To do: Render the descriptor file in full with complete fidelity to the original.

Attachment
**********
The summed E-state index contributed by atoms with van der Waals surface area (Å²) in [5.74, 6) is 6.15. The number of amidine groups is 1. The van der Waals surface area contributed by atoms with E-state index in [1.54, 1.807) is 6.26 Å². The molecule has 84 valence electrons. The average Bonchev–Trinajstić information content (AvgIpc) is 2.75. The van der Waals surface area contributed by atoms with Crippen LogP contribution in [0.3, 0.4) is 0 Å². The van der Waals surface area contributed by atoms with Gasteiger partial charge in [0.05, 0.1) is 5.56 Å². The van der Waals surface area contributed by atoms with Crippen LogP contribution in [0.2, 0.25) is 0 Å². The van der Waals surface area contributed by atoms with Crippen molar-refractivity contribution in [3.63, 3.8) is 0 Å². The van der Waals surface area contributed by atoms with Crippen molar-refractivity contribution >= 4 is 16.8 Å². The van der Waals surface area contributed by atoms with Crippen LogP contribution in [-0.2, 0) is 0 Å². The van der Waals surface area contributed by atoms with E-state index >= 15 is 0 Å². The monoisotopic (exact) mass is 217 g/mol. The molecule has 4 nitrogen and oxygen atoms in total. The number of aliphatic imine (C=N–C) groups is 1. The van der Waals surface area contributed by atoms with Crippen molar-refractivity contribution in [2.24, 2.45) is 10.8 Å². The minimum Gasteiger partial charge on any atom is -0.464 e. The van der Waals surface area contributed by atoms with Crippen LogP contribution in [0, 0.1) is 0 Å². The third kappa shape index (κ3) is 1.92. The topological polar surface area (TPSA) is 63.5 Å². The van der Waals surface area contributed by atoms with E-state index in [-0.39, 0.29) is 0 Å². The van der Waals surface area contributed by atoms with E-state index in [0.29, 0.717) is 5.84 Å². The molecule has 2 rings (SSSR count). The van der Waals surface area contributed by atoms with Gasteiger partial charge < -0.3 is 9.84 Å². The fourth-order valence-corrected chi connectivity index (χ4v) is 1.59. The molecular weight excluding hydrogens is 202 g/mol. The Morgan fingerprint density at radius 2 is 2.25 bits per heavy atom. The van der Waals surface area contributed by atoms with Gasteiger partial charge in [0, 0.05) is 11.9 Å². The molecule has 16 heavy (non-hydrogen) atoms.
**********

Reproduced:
The summed E-state index contributed by atoms with van der Waals surface area (Å²) in [5.74, 6) is 6.15. The number of amidine groups is 1. The van der Waals surface area contributed by atoms with E-state index in [1.54, 1.807) is 6.26 Å². The molecule has 84 valence electrons. The average Bonchev–Trinajstić information content (AvgIpc) is 2.75. The van der Waals surface area contributed by atoms with Crippen LogP contribution in [0.3, 0.4) is 0 Å². The van der Waals surface area contributed by atoms with Gasteiger partial charge in [0.05, 0.1) is 5.56 Å². The van der Waals surface area contributed by atoms with Crippen LogP contribution in [0.2, 0.25) is 0 Å². The van der Waals surface area contributed by atoms with Crippen molar-refractivity contribution in [3.63, 3.8) is 0 Å². The van der Waals surface area contributed by atoms with Crippen molar-refractivity contribution >= 4 is 16.8 Å². The van der Waals surface area contributed by atoms with Crippen LogP contribution in [-0.2, 0) is 0 Å². The van der Waals surface area contributed by atoms with E-state index >= 15 is 0 Å². The monoisotopic (exact) mass is 217 g/mol. The molecule has 4 nitrogen and oxygen atoms in total. The number of aliphatic imine (C=N–C) groups is 1. The van der Waals surface area contributed by atoms with Crippen molar-refractivity contribution in [2.24, 2.45) is 10.8 Å². The minimum Gasteiger partial charge on any atom is -0.464 e. The van der Waals surface area contributed by atoms with Crippen LogP contribution in [0, 0.1) is 0 Å². The third kappa shape index (κ3) is 1.92. The topological polar surface area (TPSA) is 63.5 Å². The van der Waals surface area contributed by atoms with E-state index in [-0.39, 0.29) is 0 Å². The van der Waals surface area contributed by atoms with E-state index in [0.29, 0.717) is 5.84 Å². The molecule has 2 rings (SSSR count). The van der Waals surface area contributed by atoms with Gasteiger partial charge < -0.3 is 9.84 Å². The fourth-order valence-corrected chi connectivity index (χ4v) is 1.59. The molecular weight excluding hydrogens is 202 g/mol. The Morgan fingerprint density at radius 2 is 2.25 bits per heavy atom. The van der Waals surface area contributed by atoms with Gasteiger partial charge in [0, 0.05) is 11.9 Å². The molecule has 16 heavy (non-hydrogen) atoms.